And while you are correct to say that the knowledge of Soviet atrocities is easily available, it isn't all that well known - e.g. very few Westerners are aware that the Soviet occupation of Eastern Poland was just as brutal as the Nazi occupation was for non-Jews. (Rather ironically, if the folks currently running the show in Moscow had had their way back in the nineties, we'd still be thinking that it was more deadly, but the brief access to NKVD archives showed that to be incorrect)
On the Estonian side, Washington also has the problem that it has zero influence on Moscow. It could try to pressure the Estonians to do things like keep the monument, but that's difficult to accomplish without apologies for both occupations and the atrocities they involved.
In general I'd say that the Russians would be well advised to look at the approach the Poles have taken in their relations with Ukraine. That has involved lots of apologies, long drawn out negotiations over Polish national symbols in Ukraine and how exactly they can be modified in such a way that satisfies Ukrainian sensitivities while keeping them in place, and ignoring things that the Russians would treat as provocations (e.g. the honoring of Ukrainian fascist militias involved in massacring Poles in what is now Western Ukraine). It's a policy that has been followed consistently by not just moderate governments, but also hardline nationalist ones who ignore the screams of outrage that regularly emanate from their own ranks. If a former occupying power wants to have good relations with its ex-victims, that's the way they need to operate.
In general I'd say that the Russians would be well advised to look at the approach the Poles have taken in their relations with Ukraine. That has involved lots of apologies, long drawn out negotiations over Polish national symbols in Ukraine and how exactly they can be modified in such a way that satisfies Ukrainian sensitivities while keeping them in place, and ignoring things that the Russians would treat as provocations (e.g. the honoring of Ukrainian fascist militias involved in massacring Poles in what is now Western Ukraine.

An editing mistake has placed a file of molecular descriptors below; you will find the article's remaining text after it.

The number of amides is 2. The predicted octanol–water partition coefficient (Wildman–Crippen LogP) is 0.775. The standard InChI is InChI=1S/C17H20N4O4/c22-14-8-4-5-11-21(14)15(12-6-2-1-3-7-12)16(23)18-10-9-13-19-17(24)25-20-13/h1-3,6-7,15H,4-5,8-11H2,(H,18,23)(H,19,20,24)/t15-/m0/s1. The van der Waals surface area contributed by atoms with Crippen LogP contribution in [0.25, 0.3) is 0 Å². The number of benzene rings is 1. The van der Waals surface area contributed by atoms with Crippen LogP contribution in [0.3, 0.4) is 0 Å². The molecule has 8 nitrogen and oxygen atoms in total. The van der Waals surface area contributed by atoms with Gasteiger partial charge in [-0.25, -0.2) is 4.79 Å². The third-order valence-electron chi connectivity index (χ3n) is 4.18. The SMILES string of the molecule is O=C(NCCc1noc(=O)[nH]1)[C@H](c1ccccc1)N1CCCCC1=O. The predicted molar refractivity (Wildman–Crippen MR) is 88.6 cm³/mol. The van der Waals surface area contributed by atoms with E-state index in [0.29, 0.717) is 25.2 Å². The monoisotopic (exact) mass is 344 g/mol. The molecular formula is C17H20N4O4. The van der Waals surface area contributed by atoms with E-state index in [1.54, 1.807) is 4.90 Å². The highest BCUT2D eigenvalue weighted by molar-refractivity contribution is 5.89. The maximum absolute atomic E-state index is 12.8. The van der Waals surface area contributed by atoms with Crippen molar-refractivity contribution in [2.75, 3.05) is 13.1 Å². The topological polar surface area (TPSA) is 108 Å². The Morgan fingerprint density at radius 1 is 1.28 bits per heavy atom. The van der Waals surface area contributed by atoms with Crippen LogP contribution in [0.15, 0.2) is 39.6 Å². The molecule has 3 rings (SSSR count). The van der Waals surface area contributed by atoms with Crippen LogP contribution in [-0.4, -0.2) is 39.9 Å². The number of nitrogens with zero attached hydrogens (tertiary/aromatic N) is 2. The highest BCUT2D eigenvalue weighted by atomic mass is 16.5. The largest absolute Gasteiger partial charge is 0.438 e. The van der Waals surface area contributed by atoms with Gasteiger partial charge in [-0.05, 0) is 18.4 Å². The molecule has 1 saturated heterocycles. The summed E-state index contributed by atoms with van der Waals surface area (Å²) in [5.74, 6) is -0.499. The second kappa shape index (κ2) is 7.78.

To my mind, however, Germany has pursued one of the most successful foreign policy courses since the war, towards both its neighbors and other countries, including Russia and Ukraine. The announcement by the German chancellor in office at the time that Germany would not participate in America's invasion of Iraq was a stroke of genius. The chancellor's designation of the American operation as a "military adventure" has proven to be prophetic. It's a shame that Poland and Ukraine sent troops.
Germany has actively supported the democratic and economic development of Ukraine along with its integration in European structures. Germany is Kiev's second most important trading partner after Russia, with over 1,000 German companies operating in Ukraine. Germany has also pursued a policy of reconciliation with Ukraine, stressing responsibility for both the destruction of the country by German forces during the war and the suffering they inflicted on the people, including Ukrainian Jews. Germany pays compensation to former Ukrainian slave laborers, and German officials every year take part in a ceremony at Babi Yar to commemorate the victims of the wartime massacre there.
Germany also maintains excellent relations with Russia, and anytime Germans step in help reconcile nations, in East and West, they can count on my applause.